Central bank gains power to regulate digital lenders
The National Assembly’s Finance and Planning Committee has made new recommendations to the Central Bank of Kenya (CBK) (Amendment) Bill 2021 on the controversial issue of credit pricing by digital lenders.
MEPs recommended that the CBK determine and publish the digital credit pricing framework.
The committee proposed that the CBK be empowered to regulate digital lenders that are not regulated by any other agency or law such as the Capital Markets Authority (CMA) or laws such as banking and insurance laws.
Homa Bay Women’s Representative Gladys Wanga addresses MPs on Friday, July 17, 2020.
Notably, the House committee recommended that the CBK regulate the licensing of digital lenders and the general conduct of their business, which most Kenyans called punitive.
In addition, the committee led by Gladys Wanga rejected proposals to grant the CBK the power to set capital adequacy requirements for digital lenders.
The committee felt that the lenders were not receiving deposits and that forcing the proposal on them would be prudent.
In their recommendations, MEPs said it was necessary for the CBK, the Communications Authority and the Office of the Data Protection Commissioner to work together to ensure the improvement and protection of data privacy.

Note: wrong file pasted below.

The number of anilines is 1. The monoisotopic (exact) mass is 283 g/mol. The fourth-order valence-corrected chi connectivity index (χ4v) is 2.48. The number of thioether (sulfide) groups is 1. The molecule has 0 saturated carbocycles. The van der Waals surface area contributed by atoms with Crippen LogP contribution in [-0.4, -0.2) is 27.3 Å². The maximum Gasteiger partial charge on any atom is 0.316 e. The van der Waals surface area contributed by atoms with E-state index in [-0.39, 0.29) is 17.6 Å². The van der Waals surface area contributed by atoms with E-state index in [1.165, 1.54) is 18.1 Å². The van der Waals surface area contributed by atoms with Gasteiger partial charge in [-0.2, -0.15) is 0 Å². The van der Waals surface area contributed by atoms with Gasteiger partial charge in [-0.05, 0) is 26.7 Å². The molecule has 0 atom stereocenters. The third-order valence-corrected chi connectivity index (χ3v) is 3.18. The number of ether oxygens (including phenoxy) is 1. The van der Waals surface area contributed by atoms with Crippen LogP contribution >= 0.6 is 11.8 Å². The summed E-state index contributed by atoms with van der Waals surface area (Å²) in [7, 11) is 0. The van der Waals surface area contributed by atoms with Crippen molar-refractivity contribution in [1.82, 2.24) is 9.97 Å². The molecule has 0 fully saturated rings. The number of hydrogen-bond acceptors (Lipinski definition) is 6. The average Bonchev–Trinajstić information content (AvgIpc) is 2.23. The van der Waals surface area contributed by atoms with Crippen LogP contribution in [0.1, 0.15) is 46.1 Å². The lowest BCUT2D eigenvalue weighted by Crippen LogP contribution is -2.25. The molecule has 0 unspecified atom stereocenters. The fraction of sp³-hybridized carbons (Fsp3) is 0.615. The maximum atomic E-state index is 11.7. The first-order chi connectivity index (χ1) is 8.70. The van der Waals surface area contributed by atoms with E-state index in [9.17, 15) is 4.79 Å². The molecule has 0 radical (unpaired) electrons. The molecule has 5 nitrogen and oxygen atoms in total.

The Central Bank of Kenya (Amendment) Bill 2020 seeks to regulate the rates of mobile lending which has seen many Kenyans take on huge debt.
Data from the Metropol Credit Reference Bureau (CRB) revealed that 14,035,718 Kenyans had been blacklisted as of January 2021.
In addition, the bill seeks to eliminate unscrupulous lenders who engage in unethical practices such as money laundering, illegal acquisition of private customer data and shaming defaulting borrowers.
This is part of a series of measures taken by the CBK to protect Kenyans from digital money lenders. Digital lending apps, which are known for their ruthless credit collection strategies, had to count losses after the CBK banned them from listing defaults on the Credit Reference Bureau (CRB) in February 2021.
Lenders were cut from CRB in October 2020, a move that led to a percentage decrease in the amount they were lending at sky-high interest rates.
The regulator rescinded digital lenders’ permission to share CRB data that barred 337 unsupervised mobile lenders from submitting the names of defaulting debtors to the bureau.
It was a failure because it canceled borrower profiles to make informed decisions. They found themselves without recourse against defaulters, which resulted in the reduction.
The CBK has proposed a number of far-reaching reforms that will allow it to regulate and deregister rogue mobile lenders who have infiltrated Kenya’s money lending market.
Mobile banking in Kenya